Saturday, June 22, 2024

ARGENTINA | 14-10-2022 09:23

President reshuffles his pack with ‘militant women’

Raquel Olmos takes on Labour portfolio, Victoria Tolosa Paz to helm Social Development Ministry, Ayelén Mazzina becomes Women, Gender & Diversity minister.

President Alberto Fernández has reshuffled his pack after a wave of rumours and resignations, naming three “militant women” with “extensive experience" to his Cabinet.

The Peronist leader on Thursday delivered the oath of office to the new officials who will lead the Labour, Social Development and Women, Gender & Diversity portfolios and called for the ruling Frente de Todos coalition to put aside internal disputes and promote “unity” ahead of next year’s general elections.

Fernández tapped ally Victoria Tolosa Paz to head the Social Development Ministry, replacing Juan Zabaleta, who will return to the mayor's office in Hurlingham. The president also replaced Labour Minister Claudio Moroni with experienced former government secretary Raquel ‘Kelly’ Olmos, with 32-year-old Ayelén Mazzina named Women, Gender and Diversity minister following Elizabeth Gómez Alcorta’s resignation earlier this month.

Olmos and Tolosa Paz take charge of key ministries amid growing social unrest in Argentina. Inflation totalled 56.4 percent between January and August this year and is now forecast to exceed 90 percent this year, wreaking havoc on wages and income.

Hosting an outdoor inauguration ceremony close to Government House on Thursday, the president used the event to praise the new arrivals and stress his message of unity. 

“With these three women that we are incorporating into the Cabinet, we want to begin a new stage in this year that we have left of government,” he said in thinly veiled remarks that highlighted internal tensions. “If there is something that unites us with them, it is the conviction that we must be united above all things.”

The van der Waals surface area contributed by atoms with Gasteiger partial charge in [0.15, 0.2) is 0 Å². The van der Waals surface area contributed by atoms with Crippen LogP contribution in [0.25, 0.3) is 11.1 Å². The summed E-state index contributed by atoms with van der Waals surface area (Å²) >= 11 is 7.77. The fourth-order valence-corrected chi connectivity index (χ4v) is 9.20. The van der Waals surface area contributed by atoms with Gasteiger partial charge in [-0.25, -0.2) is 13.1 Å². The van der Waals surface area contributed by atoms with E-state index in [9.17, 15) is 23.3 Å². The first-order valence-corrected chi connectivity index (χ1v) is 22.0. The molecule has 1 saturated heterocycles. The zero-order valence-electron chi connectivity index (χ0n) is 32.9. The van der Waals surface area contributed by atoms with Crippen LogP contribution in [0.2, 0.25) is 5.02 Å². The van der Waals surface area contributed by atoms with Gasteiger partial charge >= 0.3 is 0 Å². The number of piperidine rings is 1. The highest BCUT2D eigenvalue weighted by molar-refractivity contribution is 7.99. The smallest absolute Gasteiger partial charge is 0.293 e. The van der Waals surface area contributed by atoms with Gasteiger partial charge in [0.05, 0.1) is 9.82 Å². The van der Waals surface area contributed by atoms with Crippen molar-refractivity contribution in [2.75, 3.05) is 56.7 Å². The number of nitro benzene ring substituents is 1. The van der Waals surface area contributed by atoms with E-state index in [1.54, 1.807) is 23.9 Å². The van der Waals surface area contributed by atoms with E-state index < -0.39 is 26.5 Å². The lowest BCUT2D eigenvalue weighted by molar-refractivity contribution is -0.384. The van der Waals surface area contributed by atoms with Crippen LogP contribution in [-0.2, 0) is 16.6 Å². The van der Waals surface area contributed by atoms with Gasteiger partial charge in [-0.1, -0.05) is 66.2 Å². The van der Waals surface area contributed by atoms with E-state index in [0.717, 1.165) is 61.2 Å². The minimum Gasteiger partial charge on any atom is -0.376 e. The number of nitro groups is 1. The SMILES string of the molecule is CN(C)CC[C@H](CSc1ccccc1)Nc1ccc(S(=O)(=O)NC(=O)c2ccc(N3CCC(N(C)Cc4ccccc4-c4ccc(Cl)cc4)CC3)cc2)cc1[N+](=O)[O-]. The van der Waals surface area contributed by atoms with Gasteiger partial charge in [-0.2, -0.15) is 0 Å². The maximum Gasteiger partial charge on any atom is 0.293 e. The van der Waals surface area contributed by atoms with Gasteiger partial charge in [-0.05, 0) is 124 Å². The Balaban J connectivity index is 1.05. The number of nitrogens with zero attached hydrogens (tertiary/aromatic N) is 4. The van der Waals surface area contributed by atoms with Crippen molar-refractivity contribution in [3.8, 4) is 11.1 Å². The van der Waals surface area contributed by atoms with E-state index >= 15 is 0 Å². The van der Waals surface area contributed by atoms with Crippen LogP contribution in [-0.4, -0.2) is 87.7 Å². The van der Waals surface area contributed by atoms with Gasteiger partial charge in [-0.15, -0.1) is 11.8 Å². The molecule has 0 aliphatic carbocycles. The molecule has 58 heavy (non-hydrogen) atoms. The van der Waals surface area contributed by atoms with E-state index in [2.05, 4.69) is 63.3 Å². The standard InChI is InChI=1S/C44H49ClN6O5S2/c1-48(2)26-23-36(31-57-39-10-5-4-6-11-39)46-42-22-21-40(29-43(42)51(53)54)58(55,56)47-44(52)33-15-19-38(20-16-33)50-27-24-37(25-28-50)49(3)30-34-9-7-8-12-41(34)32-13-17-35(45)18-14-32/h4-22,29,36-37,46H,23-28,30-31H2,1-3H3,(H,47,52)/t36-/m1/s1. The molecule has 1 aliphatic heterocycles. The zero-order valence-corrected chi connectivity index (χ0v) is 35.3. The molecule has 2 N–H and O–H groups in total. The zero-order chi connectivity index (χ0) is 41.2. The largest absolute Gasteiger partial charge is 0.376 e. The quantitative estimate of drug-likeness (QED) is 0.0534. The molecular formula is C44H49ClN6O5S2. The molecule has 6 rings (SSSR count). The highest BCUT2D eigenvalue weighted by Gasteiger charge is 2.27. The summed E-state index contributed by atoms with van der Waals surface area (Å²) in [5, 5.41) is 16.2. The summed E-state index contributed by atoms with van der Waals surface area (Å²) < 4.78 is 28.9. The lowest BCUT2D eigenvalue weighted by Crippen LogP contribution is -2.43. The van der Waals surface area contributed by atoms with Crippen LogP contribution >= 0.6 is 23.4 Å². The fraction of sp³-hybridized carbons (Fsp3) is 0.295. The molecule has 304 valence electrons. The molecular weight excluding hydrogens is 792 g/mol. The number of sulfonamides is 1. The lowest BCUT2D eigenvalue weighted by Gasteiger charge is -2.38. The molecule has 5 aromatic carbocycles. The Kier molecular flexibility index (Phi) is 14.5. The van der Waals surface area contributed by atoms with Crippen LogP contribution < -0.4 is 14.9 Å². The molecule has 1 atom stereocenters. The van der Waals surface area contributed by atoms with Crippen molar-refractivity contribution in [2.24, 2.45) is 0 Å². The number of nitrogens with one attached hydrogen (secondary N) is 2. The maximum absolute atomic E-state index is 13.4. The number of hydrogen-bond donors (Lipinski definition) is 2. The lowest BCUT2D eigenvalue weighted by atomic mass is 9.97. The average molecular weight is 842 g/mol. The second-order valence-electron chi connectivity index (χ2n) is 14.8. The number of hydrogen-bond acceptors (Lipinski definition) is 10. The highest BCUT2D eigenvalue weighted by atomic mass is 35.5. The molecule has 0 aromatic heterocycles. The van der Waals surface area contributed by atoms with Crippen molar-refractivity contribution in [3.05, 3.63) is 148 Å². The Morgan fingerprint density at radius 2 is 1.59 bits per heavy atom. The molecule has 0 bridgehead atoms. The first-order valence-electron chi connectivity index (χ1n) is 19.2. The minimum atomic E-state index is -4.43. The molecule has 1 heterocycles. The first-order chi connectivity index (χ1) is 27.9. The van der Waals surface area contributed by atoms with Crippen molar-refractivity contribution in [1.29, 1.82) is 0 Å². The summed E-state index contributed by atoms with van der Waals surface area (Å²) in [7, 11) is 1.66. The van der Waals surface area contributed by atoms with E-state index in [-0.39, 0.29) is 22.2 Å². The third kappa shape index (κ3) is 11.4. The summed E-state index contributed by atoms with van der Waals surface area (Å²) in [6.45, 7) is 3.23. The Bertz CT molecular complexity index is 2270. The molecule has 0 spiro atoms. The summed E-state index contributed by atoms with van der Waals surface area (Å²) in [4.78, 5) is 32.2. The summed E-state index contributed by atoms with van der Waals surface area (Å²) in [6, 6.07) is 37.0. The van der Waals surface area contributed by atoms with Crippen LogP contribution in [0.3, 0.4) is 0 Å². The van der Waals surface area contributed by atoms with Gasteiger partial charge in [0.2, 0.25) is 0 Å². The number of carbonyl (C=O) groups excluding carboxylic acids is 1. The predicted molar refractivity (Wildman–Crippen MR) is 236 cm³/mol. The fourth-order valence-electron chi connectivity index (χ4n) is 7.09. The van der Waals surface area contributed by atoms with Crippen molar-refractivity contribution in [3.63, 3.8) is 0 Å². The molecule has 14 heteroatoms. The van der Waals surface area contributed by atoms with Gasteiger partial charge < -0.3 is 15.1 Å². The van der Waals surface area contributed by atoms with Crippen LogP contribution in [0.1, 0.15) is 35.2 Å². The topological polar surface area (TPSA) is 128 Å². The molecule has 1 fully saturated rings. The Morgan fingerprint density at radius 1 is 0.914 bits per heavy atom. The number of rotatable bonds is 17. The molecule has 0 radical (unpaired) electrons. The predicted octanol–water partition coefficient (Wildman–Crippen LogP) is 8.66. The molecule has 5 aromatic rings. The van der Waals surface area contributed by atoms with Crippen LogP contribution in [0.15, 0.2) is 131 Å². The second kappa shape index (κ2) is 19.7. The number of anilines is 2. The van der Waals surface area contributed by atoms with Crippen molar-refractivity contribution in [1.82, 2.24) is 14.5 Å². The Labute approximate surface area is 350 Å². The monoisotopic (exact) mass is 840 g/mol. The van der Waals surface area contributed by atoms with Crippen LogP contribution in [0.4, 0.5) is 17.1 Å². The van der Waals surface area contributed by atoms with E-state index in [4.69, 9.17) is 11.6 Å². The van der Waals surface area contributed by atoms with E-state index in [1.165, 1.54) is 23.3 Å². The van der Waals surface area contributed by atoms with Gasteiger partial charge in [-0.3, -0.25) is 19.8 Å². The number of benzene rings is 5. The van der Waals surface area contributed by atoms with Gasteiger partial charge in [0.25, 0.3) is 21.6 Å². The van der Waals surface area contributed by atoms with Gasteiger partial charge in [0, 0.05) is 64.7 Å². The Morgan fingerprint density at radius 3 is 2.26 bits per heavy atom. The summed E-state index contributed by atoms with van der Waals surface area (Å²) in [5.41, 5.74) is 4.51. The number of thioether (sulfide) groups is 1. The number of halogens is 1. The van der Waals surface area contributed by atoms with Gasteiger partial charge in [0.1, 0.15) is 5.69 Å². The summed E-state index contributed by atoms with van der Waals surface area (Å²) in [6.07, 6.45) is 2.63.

Nearly 700 guests were present at the event, including most of the national Cabinet ministers, the leadership of the General Confederation of Labour (CGT) umbrella union grouping and leaders of social movements, civil servants and provincial governors.

"Although they try to divide us, separation makes no sense. To win, as the [Peronist] march says, we must be united and settle our differences in unity and respect," declared Fernández, praising the union and social leaders who had decided to attend.

"I am very happy to see the union leaders together and also [social leader] Emilio [Pérsico] as part of the social organisations. We are all united because Argentina needs us. Let's get to work," concluded the president.


New names

Buenos Aires Province deputy Tolosa Paz, an ally of the president who led the Frente de Todos ticket in the region during the 2021 legislative elections, is the highest-profile appointment of the three. 

A former candidate for mayor of La Plata, she is an accountant and was president of the National Council for the Coordination of Social Policies. Her husband, José Albistur, is one of Alberto Fernández's closest friends.